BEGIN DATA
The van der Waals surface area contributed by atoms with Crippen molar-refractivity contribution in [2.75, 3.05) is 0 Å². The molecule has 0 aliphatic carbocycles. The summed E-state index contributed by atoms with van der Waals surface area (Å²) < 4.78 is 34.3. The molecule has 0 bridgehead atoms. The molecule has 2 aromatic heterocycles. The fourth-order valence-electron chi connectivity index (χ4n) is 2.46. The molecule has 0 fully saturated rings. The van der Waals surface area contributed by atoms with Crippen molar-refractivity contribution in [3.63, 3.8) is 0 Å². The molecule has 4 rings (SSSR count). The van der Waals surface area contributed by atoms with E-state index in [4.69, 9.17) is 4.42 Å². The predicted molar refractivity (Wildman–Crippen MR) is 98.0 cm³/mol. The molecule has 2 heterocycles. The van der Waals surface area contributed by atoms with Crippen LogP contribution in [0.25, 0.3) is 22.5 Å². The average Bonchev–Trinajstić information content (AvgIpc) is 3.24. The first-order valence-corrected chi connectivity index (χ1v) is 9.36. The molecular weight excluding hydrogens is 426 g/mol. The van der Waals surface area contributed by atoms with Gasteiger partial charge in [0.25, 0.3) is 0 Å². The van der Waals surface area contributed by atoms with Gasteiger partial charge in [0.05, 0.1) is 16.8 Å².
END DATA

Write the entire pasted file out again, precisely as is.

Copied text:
The van der Waals surface area contributed by atoms with Crippen molar-refractivity contribution in [2.75, 3.05) is 0 Å². The molecule has 0 aliphatic carbocycles. The summed E-state index contributed by atoms with van der Waals surface area (Å²) < 4.78 is 34.3. The molecule has 0 bridgehead atoms. The molecule has 2 aromatic heterocycles. The fourth-order valence-electron chi connectivity index (χ4n) is 2.46. The molecule has 0 fully saturated rings. The van der Waals surface area contributed by atoms with Crippen molar-refractivity contribution in [3.63, 3.8) is 0 Å². The molecule has 4 rings (SSSR count). The van der Waals surface area contributed by atoms with E-state index in [4.69, 9.17) is 4.42 Å². The predicted molar refractivity (Wildman–Crippen MR) is 98.0 cm³/mol. The molecule has 2 heterocycles. The van der Waals surface area contributed by atoms with Crippen LogP contribution in [0.25, 0.3) is 22.5 Å². The average Bonchev–Trinajstić information content (AvgIpc) is 3.24. The first-order valence-corrected chi connectivity index (χ1v) is 9.36. The molecular weight excluding hydrogens is 426 g/mol. The van der Waals surface area contributed by atoms with Gasteiger partial charge in [0.25, 0.3) is 0 Å². The van der Waals surface area contributed by atoms with Gasteiger partial charge in [0.05, 0.1) is 16.8 Å².